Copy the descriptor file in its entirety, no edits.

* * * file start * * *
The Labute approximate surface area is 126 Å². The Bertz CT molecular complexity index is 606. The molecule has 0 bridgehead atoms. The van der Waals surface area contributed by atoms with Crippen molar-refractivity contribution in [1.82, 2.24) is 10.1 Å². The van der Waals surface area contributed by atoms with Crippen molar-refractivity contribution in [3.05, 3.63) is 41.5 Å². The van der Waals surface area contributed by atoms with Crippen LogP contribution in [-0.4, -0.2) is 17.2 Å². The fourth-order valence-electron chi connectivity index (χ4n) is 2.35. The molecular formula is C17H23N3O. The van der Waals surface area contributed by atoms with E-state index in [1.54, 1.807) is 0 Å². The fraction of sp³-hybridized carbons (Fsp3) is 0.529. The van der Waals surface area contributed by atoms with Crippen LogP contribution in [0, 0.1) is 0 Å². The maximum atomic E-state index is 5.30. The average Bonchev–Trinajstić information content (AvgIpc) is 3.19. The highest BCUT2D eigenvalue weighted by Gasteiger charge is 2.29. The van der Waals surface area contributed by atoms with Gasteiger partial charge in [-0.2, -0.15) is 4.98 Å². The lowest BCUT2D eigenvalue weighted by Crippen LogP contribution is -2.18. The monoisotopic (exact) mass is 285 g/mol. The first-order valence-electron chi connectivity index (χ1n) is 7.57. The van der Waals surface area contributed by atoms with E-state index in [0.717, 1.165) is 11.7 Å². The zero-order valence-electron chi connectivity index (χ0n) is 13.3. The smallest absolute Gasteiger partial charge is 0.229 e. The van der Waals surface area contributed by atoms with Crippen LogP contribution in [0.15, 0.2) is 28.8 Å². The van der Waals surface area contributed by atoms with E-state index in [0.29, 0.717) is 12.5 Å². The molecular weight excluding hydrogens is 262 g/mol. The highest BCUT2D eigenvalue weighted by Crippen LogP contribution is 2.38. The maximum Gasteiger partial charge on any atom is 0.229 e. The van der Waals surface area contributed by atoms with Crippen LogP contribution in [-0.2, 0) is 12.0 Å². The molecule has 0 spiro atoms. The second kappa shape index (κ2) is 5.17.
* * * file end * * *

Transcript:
The Labute approximate surface area is 126 Å². The Bertz CT molecular complexity index is 606. The molecule has 0 bridgehead atoms. The van der Waals surface area contributed by atoms with Crippen molar-refractivity contribution in [1.82, 2.24) is 10.1 Å². The van der Waals surface area contributed by atoms with Crippen molar-refractivity contribution in [3.05, 3.63) is 41.5 Å². The van der Waals surface area contributed by atoms with Crippen LogP contribution in [-0.4, -0.2) is 17.2 Å². The fourth-order valence-electron chi connectivity index (χ4n) is 2.35. The molecular formula is C17H23N3O. The van der Waals surface area contributed by atoms with E-state index in [1.54, 1.807) is 0 Å². The fraction of sp³-hybridized carbons (Fsp3) is 0.529. The van der Waals surface area contributed by atoms with Crippen LogP contribution in [0, 0.1) is 0 Å². The maximum atomic E-state index is 5.30. The average Bonchev–Trinajstić information content (AvgIpc) is 3.19. The highest BCUT2D eigenvalue weighted by Gasteiger charge is 2.29. The van der Waals surface area contributed by atoms with Gasteiger partial charge in [-0.2, -0.15) is 4.98 Å². The lowest BCUT2D eigenvalue weighted by Crippen LogP contribution is -2.18. The monoisotopic (exact) mass is 285 g/mol. The first-order valence-electron chi connectivity index (χ1n) is 7.57. The van der Waals surface area contributed by atoms with E-state index in [0.717, 1.165) is 11.7 Å². The zero-order valence-electron chi connectivity index (χ0n) is 13.3. The smallest absolute Gasteiger partial charge is 0.229 e. The van der Waals surface area contributed by atoms with Crippen LogP contribution in [0.15, 0.2) is 28.8 Å². The van der Waals surface area contributed by atoms with E-state index in [0.29, 0.717) is 12.5 Å². The molecular weight excluding hydrogens is 262 g/mol. The highest BCUT2D eigenvalue weighted by Crippen LogP contribution is 2.38. The maximum Gasteiger partial charge on any atom is 0.229 e. The van der Waals surface area contributed by atoms with Crippen LogP contribution in [-0.2, 0) is 12.0 Å². The molecule has 0 spiro atoms. The second kappa shape index (κ2) is 5.17.